MINNEAPOLIS — A fracture of the Evangelical Lutheran Church in America became a real possibility last week with the announcement by dissidents that they will have a new Lutheran denomination ready for launch by August. That marks a speed-up in plans by Lutherans who oppose the ELCA's decision to allow gay clergy to be pastors.
"Every day we're hearing from people asking us to do something, so we are responding," said the Rev. Paull Spring, chairman of Lutheran CORE.
The ELCA office in Chicago anticipated the news. "The announcement by Lutheran CORE was not unexpected," said spokesman John Brooks.
CORE, an umbrella group of Lutheran organizations, led the fight against the gay-clergy vote at the ELCA convention in August in Minneapolis. The measure, which required a two-thirds majority, passed by one vote after days of contentious debate.
At the time, ELCA officials asked unhappy members to take no quick action in response to the vote, and delegates to the CORE meeting in Indianapolis agreed to wait a year before moving to split from the ELCA.
But last week the second-largest Lutheran congregation in Minnesota, the 4,500-member Hosanna Lutheran, announced that it had changed its mind about waiting and would take the first of the required two votes to leave the ELCA by mid-December.
CORE organizers said their accelerated exit strategy is not tied to any particular church's decision not to wait.
The change in timing is the result of a sense of growing impatience among an increasing number of congregations, said Ryan Schwarz, chairman of CORE's Vision and Planning Working Group, the committee that will draw up the framework for the new denomination.
"When we talked about waiting a year, we never intended to sit around for a year and just contemplate," he said. "We expected to do planning. Now we're also going to be doing the legwork in terms of creating a new church body."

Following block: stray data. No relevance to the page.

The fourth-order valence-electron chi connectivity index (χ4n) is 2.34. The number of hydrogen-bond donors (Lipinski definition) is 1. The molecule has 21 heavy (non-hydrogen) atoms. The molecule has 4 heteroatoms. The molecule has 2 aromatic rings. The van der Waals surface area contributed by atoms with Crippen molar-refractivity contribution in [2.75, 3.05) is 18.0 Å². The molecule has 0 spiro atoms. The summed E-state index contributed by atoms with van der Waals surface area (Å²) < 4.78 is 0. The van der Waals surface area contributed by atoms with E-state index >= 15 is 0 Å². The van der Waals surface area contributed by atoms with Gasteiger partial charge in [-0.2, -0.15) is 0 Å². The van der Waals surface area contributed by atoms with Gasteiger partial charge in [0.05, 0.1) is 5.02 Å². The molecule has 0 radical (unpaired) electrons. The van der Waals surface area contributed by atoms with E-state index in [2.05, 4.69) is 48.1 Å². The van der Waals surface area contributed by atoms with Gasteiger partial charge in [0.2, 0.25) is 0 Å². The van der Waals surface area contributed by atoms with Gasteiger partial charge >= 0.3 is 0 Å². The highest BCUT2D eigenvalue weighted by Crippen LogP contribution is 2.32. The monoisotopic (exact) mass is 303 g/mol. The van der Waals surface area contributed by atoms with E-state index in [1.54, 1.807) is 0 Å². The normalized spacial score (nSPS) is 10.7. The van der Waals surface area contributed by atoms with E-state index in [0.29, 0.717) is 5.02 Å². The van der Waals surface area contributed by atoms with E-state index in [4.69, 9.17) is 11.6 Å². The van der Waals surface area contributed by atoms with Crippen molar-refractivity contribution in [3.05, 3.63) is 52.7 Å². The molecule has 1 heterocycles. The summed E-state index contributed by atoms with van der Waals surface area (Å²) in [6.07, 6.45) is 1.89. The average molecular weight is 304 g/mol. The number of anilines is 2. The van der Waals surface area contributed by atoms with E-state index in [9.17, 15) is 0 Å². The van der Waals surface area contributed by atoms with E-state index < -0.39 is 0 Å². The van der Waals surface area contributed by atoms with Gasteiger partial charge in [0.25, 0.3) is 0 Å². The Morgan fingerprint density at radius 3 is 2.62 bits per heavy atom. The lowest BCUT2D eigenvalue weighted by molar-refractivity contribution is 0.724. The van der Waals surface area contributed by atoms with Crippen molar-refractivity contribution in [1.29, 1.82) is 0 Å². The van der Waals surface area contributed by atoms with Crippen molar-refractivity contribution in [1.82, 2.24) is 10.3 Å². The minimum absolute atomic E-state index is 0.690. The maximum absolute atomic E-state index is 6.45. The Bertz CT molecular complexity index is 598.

The ELCA has 4.6 million members nationwide. It has 10,391 member churches.
Splitting from the parent denomination is not going to be an easy decision for some churches. Of the 87 congregations that have informed the ELCA they are considering leaving, the vote to split has failed in 28 of them.
The goal of the as-yet unnamed denomination is to have a proposed structure, including a statement of faith and financial plan, in place by the CORE convention Aug. 26 so a vote can be held and, if it passes, the new church can be launched.
There will still be a lot of work to do after that, Spring said, including making arrangements for the education of new clergy and drawing up a plan for ministries and missions.
It will probably be a work in progress, Schwarz said.
"One of the things we decided is that everything is going to be labeled 'provisional' for the first year," he said. "It will give us a chance to get settled in and see how things work, and if something doesn't fit, we can change it."
The new church will have a sister organization that will function as a free-standing synod. The purpose of that is to accommodate Lutherans who share CORE's values but belong to churches that stay in the ELCA, an issue in smaller towns where people might not have the option of choosing among multiple churches.
They also are exploring the option of allowing churches to belong to both the new denomination and the ELCA. This is not unprecedented. Another splinter denomination, Lutheran Congregations in Mission for Christ, includes many churches with dual affiliations.
"We wouldn't force a church to leave the ELCA to join us," Schwarz said.
Brooks said the same applies to the ELCA: "We'd never tell any of the churches what to do."
A similar split threatened the U.S. Episcopal Church after the openly gay Gene Robinson was elected bishop of New Hampshire in 2003. Since then, the church has lost about 4 percent of its total membership.